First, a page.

The Bessemer Herald from Bessemer, Michigan on November 7, 1941 · Page 1
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The Bessemer Herald from Bessemer, Michigan · Page 1

Bessemer, Michigan
Issue Date:
Friday, November 7, 1941
Page 1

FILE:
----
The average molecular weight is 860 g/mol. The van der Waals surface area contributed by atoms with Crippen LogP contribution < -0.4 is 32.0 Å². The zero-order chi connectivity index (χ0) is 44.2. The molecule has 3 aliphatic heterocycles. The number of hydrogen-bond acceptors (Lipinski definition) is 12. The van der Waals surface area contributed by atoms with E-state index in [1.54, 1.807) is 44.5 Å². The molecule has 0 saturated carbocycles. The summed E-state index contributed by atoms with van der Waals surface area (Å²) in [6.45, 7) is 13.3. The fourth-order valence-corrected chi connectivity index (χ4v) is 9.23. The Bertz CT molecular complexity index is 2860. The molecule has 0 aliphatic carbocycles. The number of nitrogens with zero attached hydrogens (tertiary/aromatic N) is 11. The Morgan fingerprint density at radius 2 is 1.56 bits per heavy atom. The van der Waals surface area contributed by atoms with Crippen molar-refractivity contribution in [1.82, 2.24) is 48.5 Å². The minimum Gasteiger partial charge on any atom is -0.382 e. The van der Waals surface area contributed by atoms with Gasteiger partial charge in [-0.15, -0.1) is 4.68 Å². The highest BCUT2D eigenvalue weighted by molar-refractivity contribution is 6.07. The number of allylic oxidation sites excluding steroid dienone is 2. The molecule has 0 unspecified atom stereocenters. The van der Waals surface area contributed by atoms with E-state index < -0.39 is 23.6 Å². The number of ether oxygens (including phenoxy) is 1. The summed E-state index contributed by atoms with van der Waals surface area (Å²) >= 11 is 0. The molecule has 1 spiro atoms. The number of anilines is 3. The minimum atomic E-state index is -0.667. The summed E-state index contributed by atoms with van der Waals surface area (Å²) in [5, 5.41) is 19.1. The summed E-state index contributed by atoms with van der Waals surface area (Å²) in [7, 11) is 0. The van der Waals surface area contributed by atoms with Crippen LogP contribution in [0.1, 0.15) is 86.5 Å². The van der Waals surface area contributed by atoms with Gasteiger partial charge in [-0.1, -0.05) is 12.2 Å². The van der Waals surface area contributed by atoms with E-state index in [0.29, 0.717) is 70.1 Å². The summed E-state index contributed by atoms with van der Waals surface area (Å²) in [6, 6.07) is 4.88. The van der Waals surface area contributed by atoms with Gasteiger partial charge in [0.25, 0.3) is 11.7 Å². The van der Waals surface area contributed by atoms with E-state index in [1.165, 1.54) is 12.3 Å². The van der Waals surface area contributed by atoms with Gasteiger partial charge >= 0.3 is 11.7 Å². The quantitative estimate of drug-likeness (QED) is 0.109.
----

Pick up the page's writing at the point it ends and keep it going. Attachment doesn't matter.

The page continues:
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GOCBBIC COUNTY SEAT NEWSPAPER OLDEST PAPER IN GOGEBIC COUNTY Subscription: $2 Per Year Bessemer, Michigan, Friday, November 7, 1941 Volume 56. Number 45 BESSEMER WOMAN'S CLUB HAS PROGRAM ON EDUCATION BY LE GIONNAIRES TUESDAY'S MEETING WAS DEVOTED TO NATIONAL EDUCATION WEEK: A. J. CH RISTENSEN, LOCAL POST COMMANDER IN CHARGE OF PROGRAM LEGION'S EDUCATION PROGRAM DISCUSSED End First Season Of Coaching With 7 Wins At tho'regular meeting of the Bessemer Woman's Club, Tuesday, November 4, a program of timely significance was presented before a larg:; audience by Peter Gedda Post No. 27, of the American Legion, in observance of National Education Week. With Commander A. J. Christenson in charge, the program began with the regular Legion ceremonies. Andrew Bradley and William Webber advanced the colors while the audience stood; the salute to the flag, prayer by chaplain, Michael Gedda, and the reading of the Legion preamble by the commander followed. A. J. Christenson in a few introductory remarks stated the purpose ·of the program, a discussion of the wide scope of American Legion activities, particularly in the educational field. * He then intrdouced H. O. Johnson, state Legion chairman of the department of education, principal speaker for the afternoon, who had as his theme, "The American Legion, its Faith and Program of Americanization." "Democracy is a process of education; ignorance is the greatest enemy o£ liberty," said Mr. Johnson, and pointed out that the preservation of our way of living depends upon our being alert to that truth. Developing his subject, the speaker said the need for education was demonstrated in the World War when it was found thut the average educational uge of the men in our ranks was that of u sixth grader. It galvanize 1 the American . Legion into action, which resulted in its adoption of an important education program. This includes among its activities cooperation wth the local schools in teaching American ideals, giving awards (o outstanding students, promotion of naturalization programs, distribmoii of flag codes to schools. In Michigan, a Boys* State has been established in East Lansing for thb Sons of the Legion where, during the summer months, they may practice, self-government under competent teachers. In addition. Mr, Johnson spoke of the child welfare work of the Lesion which operates with n $5.000,- flOO endowment fund. Ordinance of 1787 Quoted Quoting from the Ordinance of .17S7.. Hie speaker emphasized that "Religoii. morality and knowledge, being necessary to good government and Uio happiness of mankind, schools and the means of education shall forever be encouraged." At tlie conclusion of this address. Commander Christenson brought the program to a close with tlie pledge of allegiance to the flag, a silent tribute to the memory at their dead coinrndn.s followed and Ibe colors \vei»e retired. Preceding tho patriotic: proRrnm. a business meeting was held with Mrs. E. J. .Oas, club president, presiding. Chairmen reported section activities as follows: Hook study group to meet at the home of Mrs. Percy RosemurRy. November 17. Drama group at the home ot Mrs. Oscar Hansen. November 11, Art group. Friday afternoon. November 7. at the home of Mrs. James Proctor with Mrs. Clarence .Otto assisting. This group, under the leart- er ( ship til Mrs. William Allen sponsored a supper which netted the sum of $17. They will feature a sale of cor?i articles at the December meeting- The music group will organize Tuesday. November 11. 2:30 p.m. at the auditorium of the Memorial building. Mrs. Emil Kelto, acting chairman, urges all members to be present and to bring their books. These groups' are open to all club members. Telephone Card .Party As a money making project the club decided to sponsor a telephone card party, the date to be announced later. The finance committee, headed hy Mrs. Alfred Roberts, will have charge. To raise money tor the scholarship fund, the club will present Mrs. Anita Burnham, Winnetka, 111., in a. lecture some time in January. Mrs. Burnham is author, philosopher and lecturer of note. Mrs. -Pearce Graham, chairman of the House Committee, presented figures on the cost of a dumb waiter for the kitchen equipment at tlie Memorial Building. The Club voted to consider the project at some later date. Mrs. H. J. Hansen, local club member, and a promoter of . forest I conservation, spoke on "selective logging", Mrs. Hansen introduced j the idea to the Upper Peninsula Fedi eration of Woman's clubs at the recent convention, where it found a quick response. "Selective logging," Mrs. Hansen said, "would be brought about by abolishing the present land tax in favor ot a tax on marketable trees cut from tracts of land owned by logging firms. Only the larger George (Bocha) Pistone Has Leg Broken In Auto Accident George Pistone -was struck Tuesday afternoon at 5:15 \ry, an automobile driven by Earl Shogreu of Ramsay. The accident occurred while , Pistone was crossing US-2 near the H intersection of Sophie and |j streets. I deputy Sheriff, Ben Novak the victim to the Grand V_iew_ ^Tsfone suffered Lead took trees would then be cut and the re- suit would be automatic conservation." The state conservation chairman, Mrs. Arthur Tellock, has already secured resolutions from different clubs endorsing the idea and expects to take the matter before the state legislature. The Bessemer Club will also forward resolutions of j endorsement. i Mrs. James Proctor, chairman of i the social committee, thanked her I assistants and all club members for their ' co-operation in making the Hallowe'en party au outstanding social event. . i Mrs. Prout to Talk i The lecture by Mrs. R.I.C. Prout. '· Wnkefield, entitled "Vitamins for , Victory." will be given at S p . m . , ! November 12, at the auditorium of j the city hall. This is open to the j public, and invitations have been ex' tended to the local PTA, to girls In i food classes, to the "Wakefield and ,'Ironwood Woman's clubs. i A communication from Mrs. Ivan TJ. Wright, president of the Iron' wood Woman's club, inviting mem- j bers to attend the silver jubilee, i November IS, was read. Tickets for j the jubilee, may be obtained from | Mrs. Carolyn Sage and Mrs. Oscar j Hansen. In behalf of the DAR sponsoring the sale, Mrs. Gordon Connor, Wakefield, displayed articles made by Berea college students ot Kentucky who arc earning their way through 'school. Orders for these articles ) may be placed with Mrs. Connor and | Mrs. B. L. Knudsen of Ramsay. Entertainment Program Miss Ruth Richards, music super- vsior of the Bessemer township schools, entertained with a piano solo, Beethoven's "Moonlight Sonata;" Mrs. John Luxmore sang "In the Garden of Tomorrow" and "Sing Me to Sleep," accompanied by Mrs. j Leslie Church. | The program was arranged by Mrs. William Rice and Mrs. Ralph Olsoiu with Mrs. Olson annuncing. \ Hostesses for the afternoon included Mrs. C. R. Carlson, chairman, assisted by Mesdames F. H. Carlson. Hans Romstad. Chester Sanders. Emil' Leonard. J. S. Gilbert. Walter Nem- ncheck, Percy Rosemursy. New Members Elected Following the meeting, the board of directors acted upon the names presented by tho membership committee. The new members are: Mesdames George A. Johnson, George Jezek. Frank Duncan, John Sartoris. Harry Reinbold. Kenneth MacFarJane. Emil Mascotti, Arthur · Basket. W. B. Fauhl. William Web- I her, Anton Ippolite, Leslie E. Church ' Lowell Proctor, Harry Wryzinski. Herman Weiss, Fred LaVoy and Dexter Van Ostrand, and the Misses Vir- j Sinia Van Ostrand. Frances M. Delo l a n d Trma Stackhouse. Coach ALBERT BUTHERUS Asst. DOMINIC BORDINI This is the first year of coaching- /or both men | oys staff, and already have established an enviable record with seven straight wins on the gridiron, against no defeats. The Bessemer High School, team played its final game of the season last Friday night at Ashland, m what was the deciding game of the" Michigan-Wisconsin Conference. Bessemer won the game and disputed first place in the Conference, with 4 wins and llo A -complete story on the game will be found on the of this issue of The Herakl. al. TPTsfo wound an __,,, from' a head wourid and a fractured leg, however, hospital authorities report his condition as not serious. --Dulutli News-Tribune Photos. Annual Meeting Of Peter Gedda Post At Marenisco ARMISTICE DAY CELEBRATION · PETER GEDDA POST TO MEET WITH AUXILIARY AT BANQUET AND DANCE The American Legion club rooms (will be the scene of a big time for all local Legonnaires on Armistice night, November llth, when Peter Gedda Post No. 27 puts on its annual turkey feed and dance with the Legion j Auxiliary and escorts as guests. { The arrangements for the banquet are under the direction of Paul F. Becker, National Holidays chairman for the local post, who states that the turkey will be served promptly at 7:00 P. M. Michael A. Gedda is co-chairman in charge of the banquet hall arrangements. Leo J. is- debski, as co-chairmau will keep the audienca pepped up until late at ora location in Ironwood Wednesday ! day ""morninT a f 5^5° o'clock',7 "the" it'TM* ^^ "''" **' TM M ^ ,-,,.. ,,.... ... n , neS8 o£ two , 6rau(1 Vi J^J^f ^^^t^lPost Commander, A. J. ChrlBt««on. who will act as toastmaster. Among NEWS ABOUT THE GOGEBIC RANGE SAXON HARBOR TO BE tMPROVED; SCHOOLMEN HOLD ELECTION John Peterson, 81. died at the Am- BESSEMER MATRON PASSES TUESDAY KELTO PRAISED FOR FINE WORK FORMER BESSEMER PLAYER OUTSTANDING IN WOLVERINE LINE THIS SEASON When watching a football gunio the average fan has his eyes only on the bail carrier and the movements [of the hall, whether by pass or punt, 'and only occasionally will a fine piece lof blocking or tackling receive more than passing notice. So it is small wonder that the lineman in the average football team is the unsung hero of the gridiron, plugging away all afternoon, and may wake up the next morning with a twq.line story stuck in the middle of a long story which goes on in great detail to explain the fine play of Halfback So-and-So. But it is with a bit of satisfaction that a story coming from the Detroit Free Press praises the work of Reuben Kelto, former Besemer Speed Boys' player, who is one of the line- \' MRS. LOUIS BARBACOV1, 48, DIED AT GRAND VIEW FOLLOWING OPERATION mornins after ,-an twojdraiid View hospital, where she un-| sioner * flu, |TMU an operation on October ». ^cU gue^t^TM a/ J*'Oas* Mary Talkowski, anothe,'- Auroral | I^a'Tja'ua^ f ^ ^om' ^ ° £ "* *""*" SA ° OlS: ""' ident died Wednesday morning atjng to this country at the "age of the family home there. Mrs. Ml-[(three, Mrs. Barbacovi first settled in ehael Gondek of this city is a daugh-f Norway, Mich. She came to Bessem- ter el Mrs. Talkowski . . . F r e d e r in 191S. Mrs. Barbacovi died at McAllister, proprietor of the Curry? the age of 48 and St. James Hotels in from where they were posted in tlie hotels as required by state law. . . i H. O. Johnson, superintendent of the Be9semer Township Schools, was|U : .. services were held Thurs- E. J. Oas, president of the Bessemer Woman's Club; and Dan Kulasewicz, chairman of the Gogebic County Council of Defense. H is expected that Education and Civilian Defense will be the subjects of discussions and addresses. Hallowe'en Auto Accident Has Dash Of Comedy A little comedy was intermingled cemetery. Interment was in Hillcrest elected president of the Gogebic i Range Schoolmasers' Club, at a meet- Ing Tield in the .Ir_onw.ood High School Monday nigh£ .^-^lick Rajkovich, of the Luther Lr?Wrigbt"faculty in the social studies department is j vice president, and R. Ernest Dear, j Q uarler Qf pl ay Herald Bowlers Take Honors In First Ironwotid High School principal, was chogen secretary-treasurer . Clarence Johnson, 49, world war veteran | of WJikefield died at the Wakefield General Hosptal Sunday afternoon nico buwling (even if we have to from an illness dating back six i totlt OUt ' ow » born) at the local al- months. Legion funeral services flay morning at-the St. Sebastian! 1 " the car accident t h a t , occurred the Rev. C. J. Swoboda offi-1 llear Jessievtlle last Friday night In which four young people were injured . As tlic nigrlit was the annual parade of witches, hobgoblins, spirits, and what-not, Roger Armata, 20, started the evening's fun by dressing in appropriate costume to go to a party. He did not realize that be would incur hut ordinary commotion by his novel attire. He was the bit of the party and received a five dollar bill for the costume. Going homo with liis companions, the driver missed a curve and sent the ear to the scrap heap ;iud his occupants to tlu flrand View hospital. Roger was brought, into the bos- The Herald""team is doing some ' eys ' t!lis week on Mojnday nite. men on the strong Michigan Wolverine squad. An account of the story taken from the Free Press is as follows: "This is not the story of the glory guys, the touchdown terrors or the headline heroes. "Rather, it is the story of two stout-hearted Wolverines who played an integral purt in Michigan's 20-0 victory over Illinois Saturday without being glorified in poetry and prose. "It is the story of Tackle Rube Kelto, a husky Finn from Bessemer, Mich., and Quarterback George Ceithanii, a sturdy Slovak from tho stock yards section of Chicago "Without wishing to detract from the feats of Capt, Bob Westfall. Tom Kuzma and Paul White, on of fense, any student of football would agree ttiat in Saturday's wind-blown scuffle in Champaign. Kelto and Cei- tliami should rate with the brightest stars of the day. That despite the fact that Messrs. Kelto and Ceithami were almost completely overlooked in most accounts of Michigan's fifth victory ot the campaign. "Firs'., let us considerd Kelto. It ever there was an under-rated football player, it Is this 198-pound tackle. All season he has been a steady performer on the right side of the line. He has been overshadowed for two years by the fierce and flashy playing of his fellow tackle, Al Wislert. "Saturday Kelto played 56 of the pital. dressed in woman's gown, were' held Wednesday afternoon with ; T aoetl by John Vitich, anchor man on burial in Lakeview cemetery in j t n e *·«'""· who bowlecr a 575, the Waketteld . . . Gogebic county au-1 toam marked up the second highest tos will 'bear the letters NE in front i tbree game total for the year, with of the numerals in place of the SX I 2CPG--Hie Herald also has the high- j silk stockings, bracelets on his arms, in 1942 . . . A project totalling $44,- j est score--a 2G2G, which gives them ! bis hair curled, make-up on bis face. OK7 in improvements to Saxon H a r - j tlle first: two places. In the team j and padding in appropriate places to bring out details of n woman who forgot, about her diet--and smeared tance of GO feet to tlie west pier and | K iv es them the two top spots in this iwith blood, by bead injuries that con- bor has been given presdential up- I sill ses they have arleady scored a pvoval. Extending the piers a dis-j^ 3 7 - an 'l with Monday nite's !)2K. 165 feet to the east pier, and the j department also. stated of a severe scalp wound. dredging of the slip to a depth of five j In the individual high three, there's broken cheekbone, puffed eye and feet instead of the. 3 and four foot 1 Vititch first, with a 602, then "Turk" other Imiises about, the face. He left the hospital Wednesday evening, but. in more mannish attire, the female Ket-np beinp; put. away for another foot | Vititch first, depth are among the contemplated | Sartoris' 507. and Vifich again with improvements. 11,000 cubic feet of his 575 for third place. In individual singles "Turk" is first with a 233, Vitich is second with a 228 and has third with a 225 -- displacing "Tosh" Peterson, another Herald bowler, who had a score of 221 posted up until this week for third place. Hallowe'en . All members of Peter Gedda Post" No. 27. American Legion are urged to be present at the annual special meeting which will he held at the Marenisoo High School on Sunday, !MTM o t h at 8 : oo"P. M. Members will meet at the local] club rooms before 7:30 andj in a body to Marenisco. i The program for this meeting will be under the direction of Frank Blaha, vice commander of the local post. Rev. G. A. Kaltenbach of the First Presbyterian Church of Ironwood vill be the principal speaker on the program. earth will be taken out of the slip to reach the required depth to allow boats of larger draft to come into the harbor . . . Joseph Schnopeck of Marenisco, was treated at Wakefield Genera] hosptal for injuries sustained in an auto accident Sunday, when he was struck by a car driven by Walter Koski of Wakefield He suffered rib injuries and lacerations,I tlle 12 honors - thlls far to the forehead and ^temple, j Alex "May eF and" 'Sis' son -inTaW,' J OBIT' TWaki, oth of Anvil were injured Saturday j wi tb 16 won and 5 lost. Three teams j Health Physi- night on U.S.-2 between Marenisco I ai *e tied for second place, Heralds.} ca i Education and Watermseet, n an auto mishap, IRexalls and Elks--13 and were treated at Wakefield Hos- Jlosses. The American pital; Mayer for a scalp wound and 9?s right behind with 12 on the credit John lelmini Heads Physical Ed. Group flfrmnM..*- MMKB: j John lelmini, of the Public School / F a c u l t y , was named piesident Kelto-Velins are in first place if Southwest divi- percentage of wins and losses. 3 j o n of t h e Health Physical Education wins against 8 j am] R eel . ea tioi] \\ n Legion team Association at { his companion for a laceration above [jside, against 9 defeats; Goebel's is the left eye., Because of lack ot room, due to the volume of county hoard proceedings, no bowling scores will be printed this week, also we have been forced to omit Looking; Backward and Pick Axe. Postpone Nutrition Meeting To 20th The meeting of the County Nutrition Defense Committee which was to have, been held Thursday, November 6th, has been postponed to Wednesday, November 20th. The meeting will be held at the office of Chairman Kenneth'D. Bcrger. J will". the MEA meeting in Mnnkato October 24th. His term is for two years. ·ight in there, having won 11 games and lost 10. White Birch Inn has been caught in the draft to the tune of 5 wins against 16 losses. The Creamery team has to he content j p ' ast year M " r with fhr. skim milk/winning only 11 T e | m ini 'served John lelmini .game, while the rest of the teams on th(J commiU ee which planned churned out. the butterfat to the tune the MEA reCl . ea tioiiaJ the of 20 games. But the season is young yet, only one-fourth of the games have been rolled, there remaining 63 games during the next 21 weeks to bowl-- program. He j presided at the annual meeting Friday, October 24th at which pros and cons ot Junior. High School basketball were discussed.--Sleepy Eye Herald-Dispatch. Tie G. S. Barber school Parent- ihere association met .Tuesday. 60 minutes, often that He broke through so Quarterback Lavere Astroth, of Illinois, stopped nt one point in the game to give Rube n percing glance that seemed to say. "How come you mess up so many of our plays'!" Rube was a tackling, blocking star al! day and for good measure he recovered an Illinois fumble which led to the third Michigan touchdown. "Wiien the Siiino ended. Kelto walked olT tlie field. His face was bruised and his body ached, bvtt ho never .mid a word Raymond V. Lillrose Private Raymond V. Lillrose. Puritan, has just been awarded the title of "Best Private" in the 17th Train- Ing group at Camp Davis. North Carolina. He won his title "on the j ibasis of his performance in the individual competition, which include manual ot arms, marching .saluting and 4rili.; 'H-erg-THum Mill... 4^- onslrates the correct execution ot "parade rest". --Dulutk News-Tribune Photo